While electricity is an essential commodity that is taken for granted in the richest countries, it remains a privilege at world level, and constitutes a major challenge in the fight against inequalities within the poorest countries. Indeed, not having access to electricity has direct consequences on lifestyles, whether it is about benefiting from modern health care including during the night, about accessing information via a cell phone or a television, about moving safely at nightfall, about preserving food in a refrigerator, or about easily pumping water for consumption, hygiene or crops.
Even today, one in seven people in the world does not have access to electricity.
The populations that do not have access to electricity live mainly in South Asia and sub-Saharan Africa. While South Asia has seen remarkable progress in access to electricity in recent years, sub-Saharan Africa remains the least electrified region in the world. In total, 60% of the world’s population not connected to a grid lives in Africa, where the lack of access to electricity is a barrier to development and locks billions of people into poverty. Forced to use harmful and polluting energy for some activities, the health of communities is undermined. For example, 750 million people cook with polluting fuels whose harmful effects kill 600,000 people every year.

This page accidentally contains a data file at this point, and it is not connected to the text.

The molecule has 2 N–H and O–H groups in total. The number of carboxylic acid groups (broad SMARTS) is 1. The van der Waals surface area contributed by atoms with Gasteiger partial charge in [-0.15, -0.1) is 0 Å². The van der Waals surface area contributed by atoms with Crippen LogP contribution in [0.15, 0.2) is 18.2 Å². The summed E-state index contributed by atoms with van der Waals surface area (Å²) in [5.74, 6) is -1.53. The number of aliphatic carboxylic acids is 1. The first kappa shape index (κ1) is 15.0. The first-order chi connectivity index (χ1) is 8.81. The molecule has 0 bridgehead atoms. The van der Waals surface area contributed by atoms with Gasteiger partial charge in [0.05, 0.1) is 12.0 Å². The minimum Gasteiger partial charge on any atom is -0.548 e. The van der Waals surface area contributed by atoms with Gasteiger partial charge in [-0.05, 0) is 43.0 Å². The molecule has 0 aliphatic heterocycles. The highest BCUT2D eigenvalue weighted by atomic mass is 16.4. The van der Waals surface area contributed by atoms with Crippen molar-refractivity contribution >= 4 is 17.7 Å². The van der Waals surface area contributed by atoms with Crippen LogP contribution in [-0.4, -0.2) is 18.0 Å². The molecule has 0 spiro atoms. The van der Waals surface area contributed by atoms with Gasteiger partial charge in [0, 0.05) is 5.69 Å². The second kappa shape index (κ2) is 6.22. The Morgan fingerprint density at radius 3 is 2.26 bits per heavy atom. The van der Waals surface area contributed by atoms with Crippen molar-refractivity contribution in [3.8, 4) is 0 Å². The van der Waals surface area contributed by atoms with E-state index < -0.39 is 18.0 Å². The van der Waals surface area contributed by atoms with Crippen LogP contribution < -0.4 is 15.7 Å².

To provide access to electricity within community services (health care centers, schools) and to the poorest and hardest-to-reach households, decentralized solar solutions, home solar systems and mini (micro?)-grids, are at the heart of the solutions.
Because of its cross-cutting nature, access to electricity contributes to addressing food, education, health, security, social, economic and environmental issues. These stakes are at the heart of the projects carried out by Electriciens sans frontières since 1986.
Moreover, by giving priority to the electrification of collective structures, Electriciens sans frontières meets essential needs without creating a social divide. The projects concern schools, skill training centers, health care centers, public places…